A further object of the invention is to provide a novel construction wherein provision is made for preventing grease or other substances from creeping into the thermostatic control mechanism.

Other objects and features of the invention will appear hereinafter.

In the accompanying drawings,

Fig. l is an elevational view of-a surface-type cooking unit and an associated control device constructed according to the invention, a portion of the cooking unit bein shown in section to illustrate the construction thereof;

Fig. 2 is a sectional view of the control device alone;

Figs. 3 to 9 are perspective views illustrating various parts of the control device;

Fig. 10 is a plan view of the-control device, illustrating a certain feature thereof;

, Fig. 11 is a sectional view taken along, line HH ofFignZ;

Fig. 12 is a sectional view taken along line l2-l2 ofFig. 2;

Fig. 13 is a sectional view taken along line l3--I3 of Fig. 2;

Fig. 14 is a vertical sectional view of the control device taken along line l4-l4 of Fig. 2;

Fig. 15 is a face view of the manual control for the device;

Fig. 16 is a diagrammatic illustration of the electrical circuits and switching arrangement of the control device and associated cooking unit; and

Fig. 17 is a diagrammatic illustration of an alternative embodiment.

Referring first to Fig. 1, there is shown an annular surface-type cooking unit I which comprises a metal receptacle or container 2, an annular refractory body 3 havin a spiral surface groove therein to accommodate the heating element or elements, and one or more heating elements disposed in the said grooves and covered by means of refractory cement 4. The heating element preferably comprises two main sections 5 and 6 and an auxiliary low wattage section I. As illustrated, one of the main sections of the heating unit, i. e. the section 5, may be disposed in the inner part of the spiral surface groove of the supporting body 3, while the'other main section 6 may be disposed in the outer part of the spiral surface groove. Preferably, the auxiliary low wattage section 1 is disposed in a deep groove 8 in an intermediate position. This auxiliary section functions cooperatively with the main heating'unit sections and the switching arrangement described hereinafter to give highly eflicient and smooth operation for different degrees of boiling and other cooking operations, as will be described in detail later. The cooking unit per se, as disclosed in Fig. 1, forms the subject of a copending Myers and Roesch application, Serial No. 425,330, flledrJanuary 1, 1942.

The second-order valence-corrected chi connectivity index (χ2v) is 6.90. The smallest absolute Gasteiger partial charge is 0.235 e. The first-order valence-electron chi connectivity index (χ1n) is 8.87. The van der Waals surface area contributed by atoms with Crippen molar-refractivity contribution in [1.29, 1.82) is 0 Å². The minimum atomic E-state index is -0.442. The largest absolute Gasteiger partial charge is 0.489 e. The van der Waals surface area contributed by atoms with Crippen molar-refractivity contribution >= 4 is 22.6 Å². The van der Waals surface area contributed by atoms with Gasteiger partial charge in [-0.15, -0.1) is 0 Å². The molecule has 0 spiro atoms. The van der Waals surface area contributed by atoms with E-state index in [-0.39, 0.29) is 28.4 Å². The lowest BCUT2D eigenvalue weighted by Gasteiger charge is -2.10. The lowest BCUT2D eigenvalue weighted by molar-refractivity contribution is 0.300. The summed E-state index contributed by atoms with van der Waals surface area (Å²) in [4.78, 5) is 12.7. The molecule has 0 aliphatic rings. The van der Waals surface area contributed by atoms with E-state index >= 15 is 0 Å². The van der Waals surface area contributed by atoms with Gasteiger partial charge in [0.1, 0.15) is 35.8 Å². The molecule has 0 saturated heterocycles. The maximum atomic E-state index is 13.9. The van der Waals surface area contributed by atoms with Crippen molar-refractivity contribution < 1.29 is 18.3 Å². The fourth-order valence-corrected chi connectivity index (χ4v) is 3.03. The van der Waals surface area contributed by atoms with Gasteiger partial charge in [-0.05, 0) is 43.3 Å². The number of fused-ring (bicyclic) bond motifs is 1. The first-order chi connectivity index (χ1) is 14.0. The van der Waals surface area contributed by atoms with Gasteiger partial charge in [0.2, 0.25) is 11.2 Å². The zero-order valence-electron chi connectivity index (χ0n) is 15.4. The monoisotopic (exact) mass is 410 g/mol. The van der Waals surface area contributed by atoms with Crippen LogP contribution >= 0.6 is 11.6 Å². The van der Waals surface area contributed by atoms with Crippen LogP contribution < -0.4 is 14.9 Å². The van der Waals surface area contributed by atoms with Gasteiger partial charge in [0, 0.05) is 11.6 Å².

The control device designated generally by reference character 9 is supported by. means of a bracket Ill having legs Ii secured to the underside of the cooking unit. As shown in Fig. 2, the base plate l2 which forms an integral part of bracket l carries a stationary sleeve l3 through which a rod 14 extends. The rod l4 has mounted thereon a fiangecollar IS. A helical spring l6 surrounds sleeve iS-and rod i4 and is disposed between the plate 12 and the flanged collar It.

The control device is supported as a unit by means of this resilient mounting.

The upper end of rod I4 is diminished in diameter and is provided with a shoulder l1 upon which a yoke l8 (see Fig. 3) is freely suspended. To'this end, the yoke l8 has an aperture IQ of larger diameter than the upper end of rod l4, so that the yoke seats loosely on shoulder i1 and may adjust itself laterally in any-direction for a purpose to be described presently. A cotter key I 20 may be employed to prevent the yoke from becoming detached from the rod II.